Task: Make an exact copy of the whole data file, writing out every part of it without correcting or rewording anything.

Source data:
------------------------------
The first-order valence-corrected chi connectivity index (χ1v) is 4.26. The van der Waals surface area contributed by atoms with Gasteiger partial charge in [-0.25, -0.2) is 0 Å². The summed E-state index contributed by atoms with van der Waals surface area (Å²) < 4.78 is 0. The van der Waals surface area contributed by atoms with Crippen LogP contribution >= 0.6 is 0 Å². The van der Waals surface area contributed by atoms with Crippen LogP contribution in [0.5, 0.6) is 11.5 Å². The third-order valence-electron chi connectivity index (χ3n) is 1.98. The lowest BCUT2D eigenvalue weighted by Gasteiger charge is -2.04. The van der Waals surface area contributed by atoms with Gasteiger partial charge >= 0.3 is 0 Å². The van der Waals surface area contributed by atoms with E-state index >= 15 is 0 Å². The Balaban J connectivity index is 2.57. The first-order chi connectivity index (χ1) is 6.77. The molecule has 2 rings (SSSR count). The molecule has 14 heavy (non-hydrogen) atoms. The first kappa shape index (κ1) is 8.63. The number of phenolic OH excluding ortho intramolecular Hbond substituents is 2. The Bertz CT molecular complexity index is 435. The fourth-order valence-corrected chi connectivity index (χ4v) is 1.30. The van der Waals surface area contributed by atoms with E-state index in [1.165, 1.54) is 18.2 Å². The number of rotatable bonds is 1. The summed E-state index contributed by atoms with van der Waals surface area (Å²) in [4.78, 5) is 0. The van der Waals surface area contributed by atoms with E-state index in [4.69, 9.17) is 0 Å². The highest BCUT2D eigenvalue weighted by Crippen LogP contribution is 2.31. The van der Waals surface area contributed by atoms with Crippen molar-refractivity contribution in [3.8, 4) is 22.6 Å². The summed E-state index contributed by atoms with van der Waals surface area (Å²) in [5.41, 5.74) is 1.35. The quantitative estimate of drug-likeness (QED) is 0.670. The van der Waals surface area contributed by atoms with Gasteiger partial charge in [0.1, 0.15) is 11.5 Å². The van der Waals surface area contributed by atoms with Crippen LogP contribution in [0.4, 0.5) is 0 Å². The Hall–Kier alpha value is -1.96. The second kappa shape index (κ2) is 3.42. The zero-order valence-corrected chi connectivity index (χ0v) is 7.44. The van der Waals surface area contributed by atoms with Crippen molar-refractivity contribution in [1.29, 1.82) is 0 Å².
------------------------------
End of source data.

The first-order valence-corrected chi connectivity index (χ1v) is 4.26. The van der Waals surface area contributed by atoms with Gasteiger partial charge in [-0.25, -0.2) is 0 Å². The summed E-state index contributed by atoms with van der Waals surface area (Å²) < 4.78 is 0. The van der Waals surface area contributed by atoms with Crippen LogP contribution >= 0.6 is 0 Å². The van der Waals surface area contributed by atoms with Crippen LogP contribution in [0.5, 0.6) is 11.5 Å². The third-order valence-electron chi connectivity index (χ3n) is 1.98. The lowest BCUT2D eigenvalue weighted by Gasteiger charge is -2.04. The van der Waals surface area contributed by atoms with Gasteiger partial charge >= 0.3 is 0 Å². The van der Waals surface area contributed by atoms with E-state index >= 15 is 0 Å². The Balaban J connectivity index is 2.57. The first-order chi connectivity index (χ1) is 6.77. The molecule has 2 rings (SSSR count). The molecule has 14 heavy (non-hydrogen) atoms. The first kappa shape index (κ1) is 8.63. The number of phenolic OH excluding ortho intramolecular Hbond substituents is 2. The Bertz CT molecular complexity index is 435. The fourth-order valence-corrected chi connectivity index (χ4v) is 1.30. The van der Waals surface area contributed by atoms with E-state index in [1.165, 1.54) is 18.2 Å². The number of rotatable bonds is 1. The summed E-state index contributed by atoms with van der Waals surface area (Å²) in [4.78, 5) is 0. The van der Waals surface area contributed by atoms with E-state index in [4.69, 9.17) is 0 Å². The highest BCUT2D eigenvalue weighted by Crippen LogP contribution is 2.31. The van der Waals surface area contributed by atoms with Crippen molar-refractivity contribution in [3.8, 4) is 22.6 Å². The summed E-state index contributed by atoms with van der Waals surface area (Å²) in [5.41, 5.74) is 1.35. The quantitative estimate of drug-likeness (QED) is 0.670. The van der Waals surface area contributed by atoms with Gasteiger partial charge in [0.1, 0.15) is 11.5 Å². The van der Waals surface area contributed by atoms with Crippen LogP contribution in [0.4, 0.5) is 0 Å². The Hall–Kier alpha value is -1.96. The second kappa shape index (κ2) is 3.42. The zero-order valence-corrected chi connectivity index (χ0v) is 7.44. The van der Waals surface area contributed by atoms with Crippen molar-refractivity contribution in [1.29, 1.82) is 0 Å².